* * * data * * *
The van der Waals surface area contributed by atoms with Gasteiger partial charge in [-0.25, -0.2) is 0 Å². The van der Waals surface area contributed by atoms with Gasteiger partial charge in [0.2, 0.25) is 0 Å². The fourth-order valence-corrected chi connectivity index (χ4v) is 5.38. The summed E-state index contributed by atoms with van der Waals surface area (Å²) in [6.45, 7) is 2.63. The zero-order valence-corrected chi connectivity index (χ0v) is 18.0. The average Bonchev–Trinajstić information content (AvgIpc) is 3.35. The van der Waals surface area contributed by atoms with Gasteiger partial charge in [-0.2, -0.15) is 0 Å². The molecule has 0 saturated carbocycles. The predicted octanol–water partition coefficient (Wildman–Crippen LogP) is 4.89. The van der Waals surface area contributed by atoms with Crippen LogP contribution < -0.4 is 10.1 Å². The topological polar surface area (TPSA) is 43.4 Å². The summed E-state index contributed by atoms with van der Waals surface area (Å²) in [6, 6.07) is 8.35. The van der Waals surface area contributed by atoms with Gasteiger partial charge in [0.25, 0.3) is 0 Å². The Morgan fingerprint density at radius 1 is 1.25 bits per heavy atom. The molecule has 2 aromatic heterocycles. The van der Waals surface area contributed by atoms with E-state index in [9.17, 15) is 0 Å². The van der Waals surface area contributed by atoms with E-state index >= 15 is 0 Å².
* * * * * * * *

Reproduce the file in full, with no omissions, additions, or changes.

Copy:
The van der Waals surface area contributed by atoms with Gasteiger partial charge in [-0.25, -0.2) is 0 Å². The van der Waals surface area contributed by atoms with Gasteiger partial charge in [0.2, 0.25) is 0 Å². The fourth-order valence-corrected chi connectivity index (χ4v) is 5.38. The summed E-state index contributed by atoms with van der Waals surface area (Å²) in [6.45, 7) is 2.63. The zero-order valence-corrected chi connectivity index (χ0v) is 18.0. The average Bonchev–Trinajstić information content (AvgIpc) is 3.35. The van der Waals surface area contributed by atoms with Gasteiger partial charge in [-0.2, -0.15) is 0 Å². The molecule has 0 saturated carbocycles. The predicted octanol–water partition coefficient (Wildman–Crippen LogP) is 4.89. The van der Waals surface area contributed by atoms with Crippen LogP contribution < -0.4 is 10.1 Å². The topological polar surface area (TPSA) is 43.4 Å². The summed E-state index contributed by atoms with van der Waals surface area (Å²) in [6, 6.07) is 8.35. The van der Waals surface area contributed by atoms with Gasteiger partial charge in [0.25, 0.3) is 0 Å². The Morgan fingerprint density at radius 1 is 1.25 bits per heavy atom. The molecule has 2 aromatic heterocycles. The van der Waals surface area contributed by atoms with E-state index in [9.17, 15) is 0 Å². The van der Waals surface area contributed by atoms with E-state index >= 15 is 0 Å².